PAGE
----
You are a dwarf. You have a spouse. You live in a cave that’s in desperate need of a makeover and a plot of land that is ripe with opportunity to create the most beautiful farm filled with grains, veggies and of course, animals! While the theme of Caverna may not sound like it will be any fun, don’t be fooled because it is an excellent game that offers tight strategy and a feeling of great satisfaction as you develop your land and end with something that’s truly unique every time you play.
Caverna is a worker placement and resource management game where the goal is to build the wealthiest home for your family of dwarves. Each round, players will take actions available only to them when they place their workers on an action space. Like many other worker placement games, a player can increase the number of actions they take by acquiring more workers – and in the hilarious case of Caverna, this happens in the form of wishing for children. Because how else is a family supposed to grow in size?
Some of the other actions that you can take include collecting resources that allow you to build fields and pastures to hold crops and farm animals, or furnish your cave with unique rooms that grant bonuses or open new strategies for end-game scoring. In Caverna, you can even train your workers to become warriors and go on expeditions and reap a great deal of loot! Part of the joy in Caverna is discovering the many paths to achieving victory and figuring out how to best implement your strategy.
The resource management element of this title comes into effect at the end of several rounds, when you may be required to feed your workers. Throughout the course of the game, you’ll want to produce enough crops and animals to convert into food, ensuring your family is well fed. Failing to do so incurs a penalty in the form of a beggar token, which gives negative points calculated at the end of the game and this is one of the most punishing mechanics of Caverna. Characteristic of Uwe Rosenburg titles, it is inevitable that you will lose points in any one of his games, but it’s up to you to decide how to minimize the impact of that loss.
The game plays over 12 rounds, and each round reveals a new action space, providing more variety and opportunities to develop your farm and cave dwelling. While 12 rounds may seem like a lot of time to get your engine running smoothly, you’ll soon find that the game will come to an end well before you can do everything you want. Caverna is all about being as efficient as possible with a limited amount of time, while adapting your strategy based on what actions are available to you during your turn. It’s a puzzle I enjoy tackling quite a bit.
If there’s one thing that Caverna offers in spades, it’s the sheer amount of custom components that come inside the game. All of the animals and resources are individually shaped and coloured – there isn’t a single wooden cube present in this game! The cardboard pieces as well are nice and thick, which makes upgrading your farm so satisfying when you hear the ‘click’ of laying the tiles onto your player board.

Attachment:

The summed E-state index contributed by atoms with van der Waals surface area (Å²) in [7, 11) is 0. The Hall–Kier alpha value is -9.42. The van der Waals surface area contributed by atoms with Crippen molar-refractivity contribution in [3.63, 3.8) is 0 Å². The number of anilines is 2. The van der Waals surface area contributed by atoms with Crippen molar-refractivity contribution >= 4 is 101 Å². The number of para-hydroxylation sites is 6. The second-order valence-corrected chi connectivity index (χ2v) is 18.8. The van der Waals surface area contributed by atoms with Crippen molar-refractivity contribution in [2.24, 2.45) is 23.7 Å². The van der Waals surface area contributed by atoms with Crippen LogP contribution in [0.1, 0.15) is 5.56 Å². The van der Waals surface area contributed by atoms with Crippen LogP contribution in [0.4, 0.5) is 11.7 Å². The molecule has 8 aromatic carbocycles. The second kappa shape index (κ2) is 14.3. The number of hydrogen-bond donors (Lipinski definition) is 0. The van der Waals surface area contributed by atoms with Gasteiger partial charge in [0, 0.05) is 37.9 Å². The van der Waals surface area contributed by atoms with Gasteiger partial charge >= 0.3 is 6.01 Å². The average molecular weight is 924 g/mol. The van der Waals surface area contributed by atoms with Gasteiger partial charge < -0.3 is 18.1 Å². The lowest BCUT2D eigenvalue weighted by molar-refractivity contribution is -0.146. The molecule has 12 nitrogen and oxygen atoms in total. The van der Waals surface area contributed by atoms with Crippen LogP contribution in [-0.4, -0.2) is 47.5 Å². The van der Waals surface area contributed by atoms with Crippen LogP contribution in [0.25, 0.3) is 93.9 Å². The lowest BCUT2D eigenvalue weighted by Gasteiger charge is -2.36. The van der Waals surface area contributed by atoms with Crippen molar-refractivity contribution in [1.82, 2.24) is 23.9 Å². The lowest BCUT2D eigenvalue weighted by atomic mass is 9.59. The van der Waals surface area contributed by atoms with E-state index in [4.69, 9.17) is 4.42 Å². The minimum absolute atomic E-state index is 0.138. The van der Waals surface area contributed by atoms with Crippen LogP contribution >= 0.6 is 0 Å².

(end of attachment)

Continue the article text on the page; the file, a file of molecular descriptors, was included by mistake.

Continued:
You can probably imagine that due to all of the different components that setup can be pretty lengthy – and it is. One thing that I did to reduce the overall setup time and table footprint of this game was purchase a custom insert for my copy of Caverna. Broken Token makes fantastic laser-cut wooden inserts for a variety of games that are worth checking out, as they are impressive to look at and easy to assemble. Be warned however, that the inserts aren’t cheap, as they can cost about as much as a brand new game! Alternatively, if you’re handy with a cutting knife, you can make your own inserts using foamcore found at your local craft store and there are many resources online to help you with creating your own insert.
I’ll admit that I had Caverna sitting in my collection for over a year before I actually brought it on the table to play. Despite its critical acclaim, I was intimidated by the amount of components and tiles, all which made this seem like a very complex Euro game. However, after finally committing some time to sit down with the rulebook, I found that the gameplay was fairly easy to learn and apply, making Caverna a pleasant medium-weight game. Because of the wide variety of choices that players can make on their turn, Caverna doesn’t feel like a “mean” worker placement game, where you’re at risk of being completely blocked off from making an optimal play.
Surprisingly, Caverna accommodates up to 7 players, however I would suggest that you play this game at most with 5 people, as there would be quite a lot of downtime in between turns, especially if you play at the full player count.
Overall, Caverna is a wonderful game with a whimsical, lighthearted theme and an easy recommendation from me if you’re looking for something that is both engaging and strategic, while doing away with any of the cutthroat competitiveness that you may find with similar games. Great fun, Caverna is a must-play!
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